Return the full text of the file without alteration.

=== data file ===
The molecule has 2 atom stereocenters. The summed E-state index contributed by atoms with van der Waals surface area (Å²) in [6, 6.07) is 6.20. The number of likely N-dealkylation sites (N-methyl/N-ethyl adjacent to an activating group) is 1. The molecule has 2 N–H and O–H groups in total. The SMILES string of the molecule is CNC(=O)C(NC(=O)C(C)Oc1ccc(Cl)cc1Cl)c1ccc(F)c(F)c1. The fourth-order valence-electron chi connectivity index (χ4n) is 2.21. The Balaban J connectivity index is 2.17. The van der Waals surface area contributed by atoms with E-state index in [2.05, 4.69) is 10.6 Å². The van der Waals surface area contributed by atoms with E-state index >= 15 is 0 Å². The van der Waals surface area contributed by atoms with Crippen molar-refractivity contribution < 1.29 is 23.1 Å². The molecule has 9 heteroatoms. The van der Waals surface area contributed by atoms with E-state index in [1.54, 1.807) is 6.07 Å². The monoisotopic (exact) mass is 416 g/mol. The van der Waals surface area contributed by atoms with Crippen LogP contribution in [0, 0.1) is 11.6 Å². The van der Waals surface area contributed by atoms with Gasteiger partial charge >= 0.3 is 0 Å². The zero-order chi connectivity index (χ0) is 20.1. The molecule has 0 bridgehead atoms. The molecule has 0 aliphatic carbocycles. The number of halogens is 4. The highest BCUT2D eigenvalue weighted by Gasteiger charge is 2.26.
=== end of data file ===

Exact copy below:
The molecule has 2 atom stereocenters. The summed E-state index contributed by atoms with van der Waals surface area (Å²) in [6, 6.07) is 6.20. The number of likely N-dealkylation sites (N-methyl/N-ethyl adjacent to an activating group) is 1. The molecule has 2 N–H and O–H groups in total. The SMILES string of the molecule is CNC(=O)C(NC(=O)C(C)Oc1ccc(Cl)cc1Cl)c1ccc(F)c(F)c1. The fourth-order valence-electron chi connectivity index (χ4n) is 2.21. The Balaban J connectivity index is 2.17. The van der Waals surface area contributed by atoms with E-state index in [2.05, 4.69) is 10.6 Å². The van der Waals surface area contributed by atoms with E-state index >= 15 is 0 Å². The van der Waals surface area contributed by atoms with Crippen molar-refractivity contribution < 1.29 is 23.1 Å². The molecule has 9 heteroatoms. The van der Waals surface area contributed by atoms with E-state index in [1.54, 1.807) is 6.07 Å². The monoisotopic (exact) mass is 416 g/mol. The van der Waals surface area contributed by atoms with Crippen LogP contribution in [0, 0.1) is 11.6 Å². The van der Waals surface area contributed by atoms with Gasteiger partial charge >= 0.3 is 0 Å². The zero-order chi connectivity index (χ0) is 20.1. The molecule has 0 bridgehead atoms. The molecule has 0 aliphatic carbocycles. The number of halogens is 4. The highest BCUT2D eigenvalue weighted by Gasteiger charge is 2.26.